How to grow tomatoes, gourmet style.

It's easy to grow tomatoes with Urban Farm Fertilizers.

Do you remember how a “real” tomato tastes….juicy, meaty, dripping with flavor.....the heart of summer tomato sandwiches? Our customers grow them all the time.

gourmet tomato
Juicy beefsteak tomato

The number one question we get is “How to grow tomatoes?”. People are really frustrated with supermarket tomatoes. And for good reason: they are bred to take a beating during shipping and then sit pretty on the shelf for an eternity. Taste is of little concern. You can’t blame the commercial producers…..they can’t have tomatoes going gushy on the way to market. But the end result is a truly “awful”, practically useless tomato that everyone complains about.

In truth, once you understand what tomatoes want, they are easy to produce in large numbers, large size, and superb gourmet quality. Tomatoes want:

-mostly direct natural sunlight.
-lots of food in the correct ratios and concentrations.(this is critically important)
-quite a bit of calcium in a form that plants can absorb.
-a lot of water, but not drowning in it.
-a highly-oxygenated rootzone. Compaction is a big no-no.
-and support off the ground helps to keep down disease.

Here is our advice for excellent soil-grown tomatoes.

Instead of tilling every organic amendment you can think of into your garden plot, just get a pickup load of the oldest cow or horse manure you can find. Till that into your soil at about 50%-50%. You won’t get much NPK food value, but you’ll get the aeration and bio-activity. You’ll have wonderfully conditioned soil ready for plants.

From that point on, just feed with our liquid nutrients, by hand or with a drip system. This is the easiest and quickest way to get great results.

The reason we recommend against plowing a ton of organic amendments into your soil is because it’s so easy to get “upside down”. By this we mean, once you start tossing in bone meal, blood meal, cottonseed meal, rock phosphate, ashes, chicken manure, and various composts, you can quickly……. not just unbalance your soil, but overdose it. We’ve personally confirmed this with soil analysis from customer’s gardens. What happens is…..without a scientific approach to what you are adding, you oftentimes end up adding too much of some elements and not enough of others. This can really be a problem with micronutrients. Next thing you know, you’re toxic on boron, and you’ll see chlorotic leaves and think you have a nutrient deficiency. Then you’ll add more “stuff” to try to correct it, only making it worse.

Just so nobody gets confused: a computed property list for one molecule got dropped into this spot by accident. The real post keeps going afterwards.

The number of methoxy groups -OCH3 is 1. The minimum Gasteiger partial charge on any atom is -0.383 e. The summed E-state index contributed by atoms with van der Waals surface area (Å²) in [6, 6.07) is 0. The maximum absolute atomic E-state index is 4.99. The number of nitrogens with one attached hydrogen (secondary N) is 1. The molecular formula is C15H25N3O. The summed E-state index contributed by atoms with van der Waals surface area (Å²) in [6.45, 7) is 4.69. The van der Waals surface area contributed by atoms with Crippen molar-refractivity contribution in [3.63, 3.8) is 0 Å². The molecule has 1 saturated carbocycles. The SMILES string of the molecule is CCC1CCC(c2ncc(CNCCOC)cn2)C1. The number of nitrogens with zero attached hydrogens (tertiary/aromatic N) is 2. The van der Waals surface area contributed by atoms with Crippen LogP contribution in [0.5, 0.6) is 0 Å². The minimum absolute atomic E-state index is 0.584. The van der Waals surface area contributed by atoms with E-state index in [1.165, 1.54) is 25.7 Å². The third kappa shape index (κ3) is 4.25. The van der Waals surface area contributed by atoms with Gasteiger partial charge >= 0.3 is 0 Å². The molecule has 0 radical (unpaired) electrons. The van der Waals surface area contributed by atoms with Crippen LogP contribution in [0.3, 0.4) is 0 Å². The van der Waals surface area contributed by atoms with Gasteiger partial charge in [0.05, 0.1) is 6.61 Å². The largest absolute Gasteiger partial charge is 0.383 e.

By using old cow manure, you are in no danger of overloading your soil with any one element. From that point on you are in control of delivering nutrition. You can do that by hand, by drip irrigation, or foliar-spraying. The reason old cow or horse manure is preferred over, say, poultry or pig, is that the latter two are very high in micro-nutrients (boron, copper, zinc, calcium, etc) and can overdose an area if used to excess. Whereas, cow and horse manures are digested grass consisting mostly of low-content organic material.

Basically, this is manual hydroponics: your cow manure/soil mix is your growing medium, and you are manually supplying perfect nutrition by using our hydroponic-grade fertilizers.

So, unless you are well-versed in soil analysis and chemistry, you are better off with neutral soil with high organic content (think ruffage) that will provide a hospitable environment for roots. Now all you have to do is feed that rootzone with a complete nutrient that is immediately available for absorption. That’s where Urban Farm Fertilizers come in.

And finally, you need good genes. Growing tomatoes begins with genes. If you grow a commercial, supermarket variety, that is what you will get. If you grow from good seed, known for flavor, that is what you will get….“if” the growing conditions are ideal.

The very qualities that make a great, juicy, sweet/tart tomato are incompatible with long-distance shipping and storage. That is why supermarket tomatoes are so bland……the breeders have taken the sugars out so the tomatoes will last forever in transit and on the shelves.

The solution? Grow the varieties the commercial producers can’t: Brandywine, Mortgage Lifter, Kellogg’s Breakfast, Cherokee Purple, Granny Cantrell, Big Rainbow, Pineapple, Manyel, Super Choice, Tappy’s, Big Zac, Coustralee, Patano Romanesco….all of the good ones, ie; heirlooms. Get back to “real” tomatoes.

Happy Gardening!

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